Field Algebras and Their Applications

  • S. S. Horuzhy
Part of the Mathematics and Its Applications book series (MASS, volume 19)

Abstract

After the theory of superselection rules and the method of morphisms had clarified the differences between fields and observables, there appeared many investigations studying quantum field systems on the basis of field algebras. This approach presented some advantages over formalism of observable algebras: a concrete quantum field system is usually given in terms of some fields so that algebras generated by them provide the Shortest way to their algebraic description (whereas to obtain observable algebras we need some additional operations, like forming gauge-invariant combinations of fields). Moreover, if our starting objects are quantized fields, it gives us richer information than that available in local quantum theory: above all, the relativistic covariance properties are now more detailed (see Section 1.3.3,1.3.5 and 3.2.2). On the other hand, field algebras are not given beforehand but must be constructed from fields. The way of such a construction is not immediately obvious since all boson fields are represented by unbounded operators while all the apparatus above has been based so far on normed algebras. Hence the alternative arises: either to develop a new version of the algebraic approach able to include unbounded operators or to rid of the latter finding some way to describe systems of field operators by means of (local nets of) von Neumann algebras. We shall discuss the former in the present section and the latter in the next section.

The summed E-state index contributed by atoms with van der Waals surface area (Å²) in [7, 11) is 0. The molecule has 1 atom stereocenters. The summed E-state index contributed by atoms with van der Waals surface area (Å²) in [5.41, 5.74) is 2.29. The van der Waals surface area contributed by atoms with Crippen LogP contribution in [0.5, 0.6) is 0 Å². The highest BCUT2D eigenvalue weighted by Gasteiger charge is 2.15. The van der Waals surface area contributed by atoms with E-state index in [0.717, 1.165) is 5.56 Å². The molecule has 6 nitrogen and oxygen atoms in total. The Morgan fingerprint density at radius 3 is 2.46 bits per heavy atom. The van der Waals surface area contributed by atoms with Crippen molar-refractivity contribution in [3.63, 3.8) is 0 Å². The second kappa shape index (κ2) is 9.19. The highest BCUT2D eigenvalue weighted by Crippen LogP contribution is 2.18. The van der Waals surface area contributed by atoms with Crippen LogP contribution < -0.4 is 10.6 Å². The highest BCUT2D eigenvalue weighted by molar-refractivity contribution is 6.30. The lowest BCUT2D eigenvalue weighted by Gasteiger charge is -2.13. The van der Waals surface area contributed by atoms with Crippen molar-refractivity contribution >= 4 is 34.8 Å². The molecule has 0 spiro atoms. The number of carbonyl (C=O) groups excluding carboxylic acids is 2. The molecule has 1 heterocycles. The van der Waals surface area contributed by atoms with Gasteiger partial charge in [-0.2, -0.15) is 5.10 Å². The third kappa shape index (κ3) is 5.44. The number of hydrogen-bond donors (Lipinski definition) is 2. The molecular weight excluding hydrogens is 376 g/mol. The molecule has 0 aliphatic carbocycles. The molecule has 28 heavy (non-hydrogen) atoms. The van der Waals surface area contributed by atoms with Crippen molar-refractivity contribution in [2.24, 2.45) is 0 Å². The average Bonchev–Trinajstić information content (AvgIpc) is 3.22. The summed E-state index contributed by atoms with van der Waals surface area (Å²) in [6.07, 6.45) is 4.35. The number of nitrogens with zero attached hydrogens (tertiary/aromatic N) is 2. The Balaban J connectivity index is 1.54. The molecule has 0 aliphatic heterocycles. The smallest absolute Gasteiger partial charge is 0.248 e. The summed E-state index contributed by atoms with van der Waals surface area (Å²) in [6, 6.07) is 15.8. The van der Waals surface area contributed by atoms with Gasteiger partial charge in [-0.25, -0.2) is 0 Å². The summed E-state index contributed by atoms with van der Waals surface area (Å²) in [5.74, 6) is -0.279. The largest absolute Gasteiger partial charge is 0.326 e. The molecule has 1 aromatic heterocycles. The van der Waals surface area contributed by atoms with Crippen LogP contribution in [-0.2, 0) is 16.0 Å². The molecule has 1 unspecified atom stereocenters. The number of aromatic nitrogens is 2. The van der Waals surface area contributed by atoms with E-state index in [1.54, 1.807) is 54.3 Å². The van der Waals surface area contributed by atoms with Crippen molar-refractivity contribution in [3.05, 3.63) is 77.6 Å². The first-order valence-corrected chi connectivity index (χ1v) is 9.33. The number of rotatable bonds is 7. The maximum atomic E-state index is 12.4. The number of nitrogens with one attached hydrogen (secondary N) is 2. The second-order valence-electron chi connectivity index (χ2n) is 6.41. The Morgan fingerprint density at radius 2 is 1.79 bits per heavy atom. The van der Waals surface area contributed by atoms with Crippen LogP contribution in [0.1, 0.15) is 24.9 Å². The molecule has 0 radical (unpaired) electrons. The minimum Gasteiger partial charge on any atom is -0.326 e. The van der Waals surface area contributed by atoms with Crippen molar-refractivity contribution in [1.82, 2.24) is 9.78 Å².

Keywords

Double Cone Local Algebra Cyclic Vector Superselection Rule Wightman Function 
These keywords were added by machine and not by the authors. This process is experimental and the keywords may be updated as the learning algorithm improves.

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Copyright information

© Kluwer Academic Publishers 1990

Authors and Affiliations

  • S. S. Horuzhy
    • 1
  1. 1.Steklov Mathematical InstituteAcademy of Sciences of the U.S.S.R.MoscowUSSR

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